By the half way point I had lost my pace group. I was running a bit slower, and it did not worry me at all. I am normally so competitive, against myself and also others, but it didn’t matter. I knew I had to just keep going. My friend Heidi said to me when it gets tough to dedicate each kilometer to someone and why I was picking that person, so I used that from then on. I ran for my first husband, who had a brain tumour and passed away at 37. I said to myself that the pain I was feeling was nothing like his had been. And it got me through!

At 29K or so, Geoff was waiting and he jogged along with me for about 2 minutes. This was on Tamaki Drive, and as the race wound round the bays, all you could see were runners snaking along around the corner, into the distance. Each time I rounded the same corner, there in the distance was another one! Finally I reached the turnaround, and then it was 32K and I was in uncharted territory. I had never run longer.

34K came and I celebrated! “Yes! Only 8K left!” I cheered to myself. And 1 second later both my feet started to hurt like I had never felt before! I think this was the part of the race where I really had to talk to myself. I just kept pushing myself on, reminding myself to use my arms to get me through. I didn’t do all that strength training for nothing and arms can pull sore legs along because when you pump your arms, your legs have to follow.

This got me through to 40K and I decided to test my reserves. So I sped up and to my delight, I still had gas in my tank. So I started running past people and finally turned the corner to the finish. There it was, like a beacon in the dark! I powered towards it and flew over the finish line! (Or at least I thought I did, and it felt like it) It was over! I had done it!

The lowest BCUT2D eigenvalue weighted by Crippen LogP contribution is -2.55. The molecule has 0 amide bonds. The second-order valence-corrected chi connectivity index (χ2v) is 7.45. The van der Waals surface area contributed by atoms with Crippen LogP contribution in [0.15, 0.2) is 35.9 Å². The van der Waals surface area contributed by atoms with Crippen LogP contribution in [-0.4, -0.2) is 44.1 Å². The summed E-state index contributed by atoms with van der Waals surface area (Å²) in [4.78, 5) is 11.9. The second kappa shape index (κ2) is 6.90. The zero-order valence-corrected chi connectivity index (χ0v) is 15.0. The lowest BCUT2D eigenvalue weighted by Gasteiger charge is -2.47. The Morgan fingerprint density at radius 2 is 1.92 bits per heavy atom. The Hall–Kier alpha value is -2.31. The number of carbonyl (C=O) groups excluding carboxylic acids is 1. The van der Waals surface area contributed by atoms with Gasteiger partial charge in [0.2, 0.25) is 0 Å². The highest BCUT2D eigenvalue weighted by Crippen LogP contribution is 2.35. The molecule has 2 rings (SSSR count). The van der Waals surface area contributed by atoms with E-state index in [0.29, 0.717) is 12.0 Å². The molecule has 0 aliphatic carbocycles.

I got a drink of water, some Powerade and a banana, and had all three while I wandered around, found Geoff and my daughter Kerry, got my medal, and nursed my sore foot!

The sense of achievement was huge, and also of relief. And the thought running around in my head was “Never again!”

The day before

As I sit here eating chocolate, feeling all righteous about the massive amount of exercise I have just done, it is easy to forget all the hard work that went into maintaining a well functioning body during all that training. The problem is I am hungry, but I just couldn’t be fuzzed to put the effort into preparing a proper meal. I think I am tired….

But I digress, and jump ahead of myself.

This morning I sat down and typed up a long account of the day before the race and the day of the race, uploaded a whole lot of photos into the page, pressed publish and it all vanished into the ether. I was mad! I then had to go in to work so could not and did not fell like rewriting the entire post again. So I am back at the computer now, a few hours later, and my format ideas have changed….I shall break it down into three posts. In feel this is a better way to communicate what happened to me over the last three days. This post is about the day before the race.

I had woken up early, on purpose to get used to the early rising time. For me this is nothing new as I am often up early, either to fit my run in before work, or to head off to train early morning clients. I think it is very important to get used to running early if your race is early as it gets the body and mind into the correct space for race day. I was in two minds as to whether I should go for the recommended 3K ‘do my legs still work’ jog. I was still feeling a little off colour having the dregs of that cold I succumbed to the week before. After humming and ha-ing for a bit I decided I would do it and set off for a run that lasted 17 minutes before I gave up on the home stretch as I started to get a chafe! Anyway, at least I proved my legs still worked.

We left home a little ahead of schedule, which was good as I wanted to get to our B&B, find somewhere for lunch and then put my feet up. We arrived in Auckland and went straight to the Expo so I could pick up my race number and goodie bag and have a look around. I had thought I would feel some excitement, but all I wanted to do was get out of there and to our accommodation. So we didn’t hang around much and went to check in. After that we went to find a place that served pasta for lunch.